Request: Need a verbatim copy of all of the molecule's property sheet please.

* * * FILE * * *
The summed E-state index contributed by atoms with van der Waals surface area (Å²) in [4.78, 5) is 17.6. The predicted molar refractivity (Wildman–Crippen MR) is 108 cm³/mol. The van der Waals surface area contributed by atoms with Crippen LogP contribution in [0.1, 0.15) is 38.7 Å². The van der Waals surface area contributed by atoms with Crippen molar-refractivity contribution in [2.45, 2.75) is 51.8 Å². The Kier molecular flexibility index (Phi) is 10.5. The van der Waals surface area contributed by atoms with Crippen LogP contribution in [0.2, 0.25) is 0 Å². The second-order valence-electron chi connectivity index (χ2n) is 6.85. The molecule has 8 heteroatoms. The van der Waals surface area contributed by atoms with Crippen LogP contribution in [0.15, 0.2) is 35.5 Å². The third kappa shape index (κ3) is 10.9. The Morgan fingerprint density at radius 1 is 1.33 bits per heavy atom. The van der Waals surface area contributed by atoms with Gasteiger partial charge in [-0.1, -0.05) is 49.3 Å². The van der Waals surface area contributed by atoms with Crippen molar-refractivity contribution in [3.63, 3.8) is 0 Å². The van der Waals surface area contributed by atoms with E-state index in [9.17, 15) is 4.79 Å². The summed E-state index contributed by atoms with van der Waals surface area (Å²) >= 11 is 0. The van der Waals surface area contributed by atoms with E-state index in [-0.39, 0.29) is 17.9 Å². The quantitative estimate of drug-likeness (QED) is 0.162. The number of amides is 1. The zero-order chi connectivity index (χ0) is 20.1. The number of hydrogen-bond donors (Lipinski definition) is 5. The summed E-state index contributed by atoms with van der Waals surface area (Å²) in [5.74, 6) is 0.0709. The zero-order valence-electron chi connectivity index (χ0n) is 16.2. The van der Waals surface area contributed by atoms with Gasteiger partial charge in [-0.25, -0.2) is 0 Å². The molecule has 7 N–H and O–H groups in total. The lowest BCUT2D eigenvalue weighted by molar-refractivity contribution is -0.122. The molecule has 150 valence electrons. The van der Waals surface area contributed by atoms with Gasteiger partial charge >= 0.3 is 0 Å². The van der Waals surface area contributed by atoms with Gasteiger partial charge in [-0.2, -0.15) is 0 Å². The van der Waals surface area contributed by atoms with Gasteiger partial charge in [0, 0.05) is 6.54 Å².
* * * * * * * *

The summed E-state index contributed by atoms with van der Waals surface area (Å²) in [4.78, 5) is 17.6. The predicted molar refractivity (Wildman–Crippen MR) is 108 cm³/mol. The van der Waals surface area contributed by atoms with Crippen LogP contribution in [0.1, 0.15) is 38.7 Å². The van der Waals surface area contributed by atoms with Crippen molar-refractivity contribution in [2.45, 2.75) is 51.8 Å². The Kier molecular flexibility index (Phi) is 10.5. The van der Waals surface area contributed by atoms with Crippen LogP contribution in [0.2, 0.25) is 0 Å². The second-order valence-electron chi connectivity index (χ2n) is 6.85. The molecule has 8 heteroatoms. The van der Waals surface area contributed by atoms with Crippen LogP contribution in [0.15, 0.2) is 35.5 Å². The third kappa shape index (κ3) is 10.9. The Morgan fingerprint density at radius 1 is 1.33 bits per heavy atom. The van der Waals surface area contributed by atoms with Gasteiger partial charge in [-0.1, -0.05) is 49.3 Å². The van der Waals surface area contributed by atoms with Crippen molar-refractivity contribution in [3.63, 3.8) is 0 Å². The van der Waals surface area contributed by atoms with E-state index in [9.17, 15) is 4.79 Å². The summed E-state index contributed by atoms with van der Waals surface area (Å²) >= 11 is 0. The van der Waals surface area contributed by atoms with E-state index in [-0.39, 0.29) is 17.9 Å². The quantitative estimate of drug-likeness (QED) is 0.162. The number of amides is 1. The zero-order chi connectivity index (χ0) is 20.1. The number of hydrogen-bond donors (Lipinski definition) is 5. The summed E-state index contributed by atoms with van der Waals surface area (Å²) in [5.74, 6) is 0.0709. The zero-order valence-electron chi connectivity index (χ0n) is 16.2. The van der Waals surface area contributed by atoms with Gasteiger partial charge in [-0.25, -0.2) is 0 Å². The molecule has 7 N–H and O–H groups in total. The lowest BCUT2D eigenvalue weighted by molar-refractivity contribution is -0.122. The molecule has 150 valence electrons. The van der Waals surface area contributed by atoms with Gasteiger partial charge >= 0.3 is 0 Å². The van der Waals surface area contributed by atoms with Gasteiger partial charge in [-0.2, -0.15) is 0 Å². The van der Waals surface area contributed by atoms with Gasteiger partial charge in [0, 0.05) is 6.54 Å².